The former first lady’s situation seems to worsen by the day.

First it was revealed that Hillary had a private email account for the duration of her tenure as Secretary of State. Then it was discovered that her private email account was run through servers reportedly in her home. And no one in Obama’s administration seemed to have been aware that Mrs. Clinton was operating an extra-governmental account. Or at least that’s the current story.

When asked if they could prove with certitude that no classified information was exchanged via Hillary’s private email, the State Department replied, “that’s not a pertinent question.” Late last week, the State Department changed their story saying it was up to each Secretary to determine what was relevant and then submit that information back to the DOS for record keeping.

Email problems aren’t the only obstacle the Clinton’s must overcome ahead of a 2016 Presidential run. Former President Bill Clinton came out in defense of the Clinton Foundation yesterday, an organization that accepted donations from foreign governments like Saudi Arabia while Hillary served as Secretary of State. “I believe we’ve done more good than harm,” President Clinton said.

Rewind to 2011.

February 15, 2011, then Secretary Clinton spoke about Internet Freedom at the George Washington University in Washington, D.C. 2011 Hillary made a great case for why 2015 Hillary should disclose her emails to the public.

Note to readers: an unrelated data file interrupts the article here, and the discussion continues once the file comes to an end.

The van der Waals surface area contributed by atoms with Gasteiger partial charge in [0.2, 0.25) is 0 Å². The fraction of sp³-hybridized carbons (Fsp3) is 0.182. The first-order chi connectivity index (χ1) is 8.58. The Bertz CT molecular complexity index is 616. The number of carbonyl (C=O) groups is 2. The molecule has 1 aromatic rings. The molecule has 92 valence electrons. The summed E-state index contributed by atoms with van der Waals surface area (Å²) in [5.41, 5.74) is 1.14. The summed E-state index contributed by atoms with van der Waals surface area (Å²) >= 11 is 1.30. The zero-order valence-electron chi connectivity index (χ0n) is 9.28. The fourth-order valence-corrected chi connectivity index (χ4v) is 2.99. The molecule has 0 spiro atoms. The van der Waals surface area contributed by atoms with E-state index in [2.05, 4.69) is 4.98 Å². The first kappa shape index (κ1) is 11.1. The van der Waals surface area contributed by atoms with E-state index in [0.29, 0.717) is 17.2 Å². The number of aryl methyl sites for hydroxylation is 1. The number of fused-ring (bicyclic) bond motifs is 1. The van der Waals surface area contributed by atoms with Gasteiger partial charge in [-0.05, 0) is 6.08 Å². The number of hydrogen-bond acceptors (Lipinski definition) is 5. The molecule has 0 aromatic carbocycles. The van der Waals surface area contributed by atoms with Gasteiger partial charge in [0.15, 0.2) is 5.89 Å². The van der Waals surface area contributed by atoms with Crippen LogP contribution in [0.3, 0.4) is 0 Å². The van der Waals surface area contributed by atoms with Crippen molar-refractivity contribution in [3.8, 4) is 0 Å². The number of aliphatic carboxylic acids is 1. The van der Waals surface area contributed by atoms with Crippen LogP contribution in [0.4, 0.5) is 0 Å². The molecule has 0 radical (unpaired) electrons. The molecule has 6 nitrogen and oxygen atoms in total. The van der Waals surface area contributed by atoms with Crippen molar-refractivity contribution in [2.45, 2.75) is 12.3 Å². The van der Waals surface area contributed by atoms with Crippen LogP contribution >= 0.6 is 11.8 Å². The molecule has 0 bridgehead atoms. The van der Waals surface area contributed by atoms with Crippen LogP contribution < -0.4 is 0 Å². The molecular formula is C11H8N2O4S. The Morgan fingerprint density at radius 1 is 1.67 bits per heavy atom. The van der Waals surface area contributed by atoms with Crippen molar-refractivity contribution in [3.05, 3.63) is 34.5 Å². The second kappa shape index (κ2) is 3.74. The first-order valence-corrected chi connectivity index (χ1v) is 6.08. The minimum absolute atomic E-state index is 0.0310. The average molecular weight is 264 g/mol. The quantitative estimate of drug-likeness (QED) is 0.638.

Take a look:

…Confidentiality is essential, especially in the Internet Age when dangerous information can be sent around the world with a click of a key stroke. But of course, governments also have a duty to be transparent. We govern with the consent of the people and that consent must be informed to be meaningful. So we must be judicious about when we close off our work to the public and we must review our standards frequently to make sure they are rigorous.

In the United States we have laws to designed to ensure that the government makes its work open to the people and the Obama administration has also launched an unprecedented initiative to put government data online, to encourage citizen participation, and to generally increase the openness of government. The U.S. government’s ability to protect America, to secure the liberties of our people, and to support the rights and freedoms of others around the world, depends on maintaining a balance between what’s public and what should and must remain out of the public domain. The scale should and will always be tipped in favor of openness, but tipping the scale over completely serves no one’s interests.

The world is indeed a dangerous place. In the interest of open government and to reassure the governed, we agree with Mrs. Clinton that in adherence to the Obama administration’s unprecedented strides towards transparency, emails that would shed light on the danger we may be facing should, in good faith, be made part of the public domain.

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